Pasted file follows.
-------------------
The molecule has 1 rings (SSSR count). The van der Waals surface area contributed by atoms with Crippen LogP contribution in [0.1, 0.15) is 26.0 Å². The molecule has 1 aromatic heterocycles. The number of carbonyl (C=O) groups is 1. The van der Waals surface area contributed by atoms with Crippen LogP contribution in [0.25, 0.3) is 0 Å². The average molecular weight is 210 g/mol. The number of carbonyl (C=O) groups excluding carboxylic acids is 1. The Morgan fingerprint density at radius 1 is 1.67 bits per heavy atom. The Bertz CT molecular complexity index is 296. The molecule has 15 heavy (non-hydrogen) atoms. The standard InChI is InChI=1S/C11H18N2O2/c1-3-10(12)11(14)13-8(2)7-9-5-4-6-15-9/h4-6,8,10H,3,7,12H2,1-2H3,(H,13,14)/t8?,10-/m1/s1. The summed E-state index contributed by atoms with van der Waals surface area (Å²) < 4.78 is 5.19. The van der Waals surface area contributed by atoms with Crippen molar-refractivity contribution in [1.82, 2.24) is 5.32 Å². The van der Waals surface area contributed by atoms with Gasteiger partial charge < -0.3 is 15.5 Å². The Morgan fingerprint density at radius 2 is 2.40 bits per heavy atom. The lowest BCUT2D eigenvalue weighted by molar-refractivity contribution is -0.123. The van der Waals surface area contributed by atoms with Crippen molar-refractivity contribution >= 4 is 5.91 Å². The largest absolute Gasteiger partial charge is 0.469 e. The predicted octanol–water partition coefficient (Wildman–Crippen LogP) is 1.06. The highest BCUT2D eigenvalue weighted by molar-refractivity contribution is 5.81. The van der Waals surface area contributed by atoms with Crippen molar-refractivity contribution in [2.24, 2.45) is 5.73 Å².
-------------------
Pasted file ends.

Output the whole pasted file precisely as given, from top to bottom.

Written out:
The molecule has 1 rings (SSSR count). The van der Waals surface area contributed by atoms with Crippen LogP contribution in [0.1, 0.15) is 26.0 Å². The molecule has 1 aromatic heterocycles. The number of carbonyl (C=O) groups is 1. The van der Waals surface area contributed by atoms with Crippen LogP contribution in [0.25, 0.3) is 0 Å². The average molecular weight is 210 g/mol. The number of carbonyl (C=O) groups excluding carboxylic acids is 1. The Morgan fingerprint density at radius 1 is 1.67 bits per heavy atom. The Bertz CT molecular complexity index is 296. The molecule has 15 heavy (non-hydrogen) atoms. The standard InChI is InChI=1S/C11H18N2O2/c1-3-10(12)11(14)13-8(2)7-9-5-4-6-15-9/h4-6,8,10H,3,7,12H2,1-2H3,(H,13,14)/t8?,10-/m1/s1. The summed E-state index contributed by atoms with van der Waals surface area (Å²) < 4.78 is 5.19. The van der Waals surface area contributed by atoms with Crippen molar-refractivity contribution in [1.82, 2.24) is 5.32 Å². The van der Waals surface area contributed by atoms with Gasteiger partial charge < -0.3 is 15.5 Å². The Morgan fingerprint density at radius 2 is 2.40 bits per heavy atom. The lowest BCUT2D eigenvalue weighted by molar-refractivity contribution is -0.123. The van der Waals surface area contributed by atoms with Crippen molar-refractivity contribution >= 4 is 5.91 Å². The largest absolute Gasteiger partial charge is 0.469 e. The predicted octanol–water partition coefficient (Wildman–Crippen LogP) is 1.06. The highest BCUT2D eigenvalue weighted by molar-refractivity contribution is 5.81. The van der Waals surface area contributed by atoms with Crippen molar-refractivity contribution in [2.24, 2.45) is 5.73 Å².